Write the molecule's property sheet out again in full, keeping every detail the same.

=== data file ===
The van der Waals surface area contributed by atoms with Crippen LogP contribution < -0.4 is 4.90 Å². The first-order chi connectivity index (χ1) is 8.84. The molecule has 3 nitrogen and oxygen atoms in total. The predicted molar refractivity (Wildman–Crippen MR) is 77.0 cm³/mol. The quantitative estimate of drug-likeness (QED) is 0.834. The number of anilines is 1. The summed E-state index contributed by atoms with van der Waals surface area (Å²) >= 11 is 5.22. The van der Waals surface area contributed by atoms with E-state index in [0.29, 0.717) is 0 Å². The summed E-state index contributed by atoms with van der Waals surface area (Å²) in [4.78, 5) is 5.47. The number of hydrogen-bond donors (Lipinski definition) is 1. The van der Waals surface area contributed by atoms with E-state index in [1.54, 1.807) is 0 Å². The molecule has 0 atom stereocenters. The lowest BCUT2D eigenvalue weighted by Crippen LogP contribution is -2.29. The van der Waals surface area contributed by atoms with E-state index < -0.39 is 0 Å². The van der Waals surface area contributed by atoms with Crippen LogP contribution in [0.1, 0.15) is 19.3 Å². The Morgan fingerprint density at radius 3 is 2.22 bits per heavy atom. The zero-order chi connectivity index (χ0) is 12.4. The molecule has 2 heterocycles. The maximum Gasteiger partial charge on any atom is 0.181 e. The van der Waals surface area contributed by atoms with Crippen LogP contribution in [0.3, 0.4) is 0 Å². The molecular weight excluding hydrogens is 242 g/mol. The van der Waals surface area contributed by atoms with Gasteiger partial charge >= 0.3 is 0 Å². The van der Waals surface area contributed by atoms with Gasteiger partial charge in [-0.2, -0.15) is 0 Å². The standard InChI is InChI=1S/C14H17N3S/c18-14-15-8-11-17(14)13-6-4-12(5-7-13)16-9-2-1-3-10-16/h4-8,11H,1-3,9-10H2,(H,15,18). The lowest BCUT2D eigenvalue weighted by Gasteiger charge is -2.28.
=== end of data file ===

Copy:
The van der Waals surface area contributed by atoms with Crippen LogP contribution < -0.4 is 4.90 Å². The first-order chi connectivity index (χ1) is 8.84. The molecule has 3 nitrogen and oxygen atoms in total. The predicted molar refractivity (Wildman–Crippen MR) is 77.0 cm³/mol. The quantitative estimate of drug-likeness (QED) is 0.834. The number of anilines is 1. The summed E-state index contributed by atoms with van der Waals surface area (Å²) >= 11 is 5.22. The van der Waals surface area contributed by atoms with E-state index in [0.29, 0.717) is 0 Å². The summed E-state index contributed by atoms with van der Waals surface area (Å²) in [4.78, 5) is 5.47. The number of hydrogen-bond donors (Lipinski definition) is 1. The van der Waals surface area contributed by atoms with E-state index in [1.54, 1.807) is 0 Å². The molecule has 0 atom stereocenters. The lowest BCUT2D eigenvalue weighted by Crippen LogP contribution is -2.29. The van der Waals surface area contributed by atoms with E-state index < -0.39 is 0 Å². The van der Waals surface area contributed by atoms with Crippen LogP contribution in [0.1, 0.15) is 19.3 Å². The Morgan fingerprint density at radius 3 is 2.22 bits per heavy atom. The zero-order chi connectivity index (χ0) is 12.4. The molecule has 2 heterocycles. The maximum Gasteiger partial charge on any atom is 0.181 e. The van der Waals surface area contributed by atoms with Crippen LogP contribution in [0.3, 0.4) is 0 Å². The molecular weight excluding hydrogens is 242 g/mol. The van der Waals surface area contributed by atoms with Gasteiger partial charge >= 0.3 is 0 Å². The van der Waals surface area contributed by atoms with Gasteiger partial charge in [-0.2, -0.15) is 0 Å². The standard InChI is InChI=1S/C14H17N3S/c18-14-15-8-11-17(14)13-6-4-12(5-7-13)16-9-2-1-3-10-16/h4-8,11H,1-3,9-10H2,(H,15,18). The lowest BCUT2D eigenvalue weighted by Gasteiger charge is -2.28.